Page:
It's a beautiful and haunting photograph, but there's some important science in there. The dusty dead star at the heart of the nebula is all that remains, but amazingly, its surrounded by dusty disc of icy material. Where's all this dust coming from? Astronomers think that the death of the star has churned up the region of comets surrounding the star, and we see their collisions.
Enjoy the view while you can. Astronomers think that it'll disappear within 10,000 years or so. The colourful clouds will fade, and all we'll see is tiny White Dwarf ember slowly cooling to the ambient temperature of the Universe. A fate that our Sun will eventually share.
Original Source: Spitzer News Release
Atlantis Prepared for Assembly
The Space Shuttle Atlantis was transported to the Vehicle Assembly Building on Wednesday, beginning the preparations for its assembly. Over the coming days, technicians will attach Atlantis to its external fuel tank, and twin solid rocket boosters.
Following some additional tests, Atlantis will then make the journey to Launch Pad 39-A on February 14. If all goes well, the shuttle will blast off on March 15, 2007 at 6:43am EDT, beginning STS-117's 11-day mission to the International Space Station.
Once in orbit, Atlantis will dock with the station and deliver the S3/S4 integrated truss. The truss includes two additional huge solar panels, which will give the station much more electrical generation capacity. These will be a mirror image to the panels installed in September 2006 by the crew of STS-115.
Original Source: NASA News Release
Imaging Problems for Mars Reconnaissance Orbiter
Although NASA's Mars Reconnaissance Orbiter is about to break the record for science data returned from the Red Planet, it's got a couple of problems that could be getting worse.
In November 2006, spacecraft operators noticed that one of its 14 camera detector pairs has been sending back images with increased noise, such as bad pixels. Unfortunately, this problem has spread, and now 5 other detectors are suffering the same glitch. Although this isn't a big deal on image quality, and the operators have ways of minimizing its impact, they aren't sure if the problem is going to get worse.
The second problem is with the spacecraft's Climate Sounder. This instrument is supposed to map out the planet's temperature, ice clouds and dust distributions on each of 13 orbits it does every day. Unfortunately, the detector started skipping steps in December 2006, so that its field of view has been getting out of position. The errors from the instrument have become more frequent, so it's been taken offline until engineers can figure out a solution.
Original Source: NASA News Release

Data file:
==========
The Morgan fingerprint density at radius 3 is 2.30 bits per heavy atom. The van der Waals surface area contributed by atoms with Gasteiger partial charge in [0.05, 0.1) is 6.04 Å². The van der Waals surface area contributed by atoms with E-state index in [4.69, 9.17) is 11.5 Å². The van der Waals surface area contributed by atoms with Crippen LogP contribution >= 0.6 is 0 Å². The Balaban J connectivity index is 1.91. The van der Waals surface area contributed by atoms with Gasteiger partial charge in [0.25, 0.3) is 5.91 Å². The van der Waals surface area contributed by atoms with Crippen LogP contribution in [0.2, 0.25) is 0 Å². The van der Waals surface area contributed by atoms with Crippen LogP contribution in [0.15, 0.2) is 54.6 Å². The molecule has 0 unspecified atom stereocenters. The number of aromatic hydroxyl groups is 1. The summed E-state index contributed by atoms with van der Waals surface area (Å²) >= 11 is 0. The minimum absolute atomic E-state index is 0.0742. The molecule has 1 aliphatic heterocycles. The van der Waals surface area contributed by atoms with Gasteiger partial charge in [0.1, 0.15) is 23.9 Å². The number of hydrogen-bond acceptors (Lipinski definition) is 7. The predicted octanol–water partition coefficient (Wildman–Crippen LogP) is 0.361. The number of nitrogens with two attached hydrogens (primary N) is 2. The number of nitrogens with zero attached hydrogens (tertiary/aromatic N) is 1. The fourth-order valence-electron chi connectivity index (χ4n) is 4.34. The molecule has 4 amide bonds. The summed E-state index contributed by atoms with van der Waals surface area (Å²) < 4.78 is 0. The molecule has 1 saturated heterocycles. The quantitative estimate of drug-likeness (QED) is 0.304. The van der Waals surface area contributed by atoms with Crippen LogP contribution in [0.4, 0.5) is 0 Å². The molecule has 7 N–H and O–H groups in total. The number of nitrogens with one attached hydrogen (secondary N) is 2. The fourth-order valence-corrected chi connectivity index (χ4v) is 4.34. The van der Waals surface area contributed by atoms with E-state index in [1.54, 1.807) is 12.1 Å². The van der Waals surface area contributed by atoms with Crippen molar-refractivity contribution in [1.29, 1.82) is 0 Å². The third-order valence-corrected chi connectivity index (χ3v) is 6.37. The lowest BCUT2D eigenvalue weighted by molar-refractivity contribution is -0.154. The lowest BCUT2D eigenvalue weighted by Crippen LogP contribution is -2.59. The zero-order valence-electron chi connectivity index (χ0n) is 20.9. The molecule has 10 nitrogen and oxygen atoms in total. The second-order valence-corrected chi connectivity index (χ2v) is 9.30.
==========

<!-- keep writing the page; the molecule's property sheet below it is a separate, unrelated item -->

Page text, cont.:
Distant Quasars Surrounded by Dark matter Halos
Astronomers have taken 4,000 of the brightest quasars and figured out just how much Dark matter surrounds them. As we're starting to learn, wherever there's matter, there's 10x as much dark matter. These quasars back that theory up.
The survey was done using the Sloan Digital Sky Survey (SDSS-II); a detailed data set that will eventually contain more than 25% of the sky. Astronomers are continuously poring through this data, and finding nuggets of information for their theories.
With this latest research, a team of Astronomers led by Yue Shen from Princeton University determined the position of 4,000 bright quasars. Quasars are some of the brightest objects in the Universe, and they're thought to be the radiation emitted by actively feeding supermassive black holes at the hearts of distant galaxies. They're so bright, they can be seen from billions of light-years away, at a time when the universe was only a few billion years old.
Since Dark matter is invisible, how can Astronomers calculate the amount around a quasar? Through gravity. Although Astronomers can't see the dark matter, they can detect its influence on surrounding material, in this case, the quasars.
The researchers developed models of how the quasars should cluster depending on the amount of Dark matter that surrounds them. And this latest survey matched their models. This clustering of Dark matter might have provided the gravity that helped these supermassive black holes acquire their material in the first place, and helped them grow with the Galaxies that surround them.
Original Source: SDSS News Release
Book Review: Many Worlds in One
Does math lead physics or physics lead math? If observing is the source of your information, then physics leads. But, no one's seen the universe age. Yet, as Alex Vilenkin writes in his book Many Worlds in One - The Search for Other Universes, there's lots of both physics and math that tickles our imaginations when we observe the realm in which we live.
As we all know, Earth appears to be a tiny, mot of dust in the grand scheme of the universe. It's much smaller than our solar system, the Milky Way galaxy, and, our local cluster which themselves are small when looking at the broadest extent. Does the universe have a comparative size? This is a consideration that's based on some slick mathematics, together with a liberal dose of the anthropic principle. From these, we see that our universe may have other comparators in addition to its size.